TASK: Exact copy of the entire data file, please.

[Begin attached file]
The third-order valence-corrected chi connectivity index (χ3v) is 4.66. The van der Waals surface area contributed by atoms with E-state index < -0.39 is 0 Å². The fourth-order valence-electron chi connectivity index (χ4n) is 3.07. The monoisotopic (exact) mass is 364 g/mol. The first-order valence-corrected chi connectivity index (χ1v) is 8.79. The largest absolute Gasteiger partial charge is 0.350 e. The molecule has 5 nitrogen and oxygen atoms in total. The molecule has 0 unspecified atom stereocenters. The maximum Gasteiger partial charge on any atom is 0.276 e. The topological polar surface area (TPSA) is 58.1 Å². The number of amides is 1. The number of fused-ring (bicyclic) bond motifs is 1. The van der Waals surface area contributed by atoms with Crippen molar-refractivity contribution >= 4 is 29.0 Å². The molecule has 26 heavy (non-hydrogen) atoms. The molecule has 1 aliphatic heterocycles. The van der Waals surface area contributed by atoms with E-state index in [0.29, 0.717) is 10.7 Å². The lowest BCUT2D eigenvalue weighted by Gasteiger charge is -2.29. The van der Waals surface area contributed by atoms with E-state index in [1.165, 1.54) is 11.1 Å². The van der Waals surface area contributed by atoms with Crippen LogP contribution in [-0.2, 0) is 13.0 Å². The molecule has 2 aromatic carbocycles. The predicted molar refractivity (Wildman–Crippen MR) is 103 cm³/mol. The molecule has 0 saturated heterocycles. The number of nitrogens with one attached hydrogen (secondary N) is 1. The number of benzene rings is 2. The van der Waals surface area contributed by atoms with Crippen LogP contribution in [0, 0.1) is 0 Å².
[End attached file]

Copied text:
The third-order valence-corrected chi connectivity index (χ3v) is 4.66. The van der Waals surface area contributed by atoms with E-state index < -0.39 is 0 Å². The fourth-order valence-electron chi connectivity index (χ4n) is 3.07. The monoisotopic (exact) mass is 364 g/mol. The first-order valence-corrected chi connectivity index (χ1v) is 8.79. The largest absolute Gasteiger partial charge is 0.350 e. The molecule has 5 nitrogen and oxygen atoms in total. The molecule has 0 unspecified atom stereocenters. The maximum Gasteiger partial charge on any atom is 0.276 e. The topological polar surface area (TPSA) is 58.1 Å². The number of amides is 1. The number of fused-ring (bicyclic) bond motifs is 1. The van der Waals surface area contributed by atoms with Crippen molar-refractivity contribution >= 4 is 29.0 Å². The molecule has 26 heavy (non-hydrogen) atoms. The molecule has 1 aliphatic heterocycles. The van der Waals surface area contributed by atoms with E-state index in [0.29, 0.717) is 10.7 Å². The lowest BCUT2D eigenvalue weighted by Gasteiger charge is -2.29. The van der Waals surface area contributed by atoms with E-state index in [1.165, 1.54) is 11.1 Å². The van der Waals surface area contributed by atoms with Crippen LogP contribution in [-0.2, 0) is 13.0 Å². The molecule has 2 aromatic carbocycles. The predicted molar refractivity (Wildman–Crippen MR) is 103 cm³/mol. The molecule has 0 saturated heterocycles. The number of nitrogens with one attached hydrogen (secondary N) is 1. The number of benzene rings is 2. The van der Waals surface area contributed by atoms with Crippen LogP contribution in [0, 0.1) is 0 Å².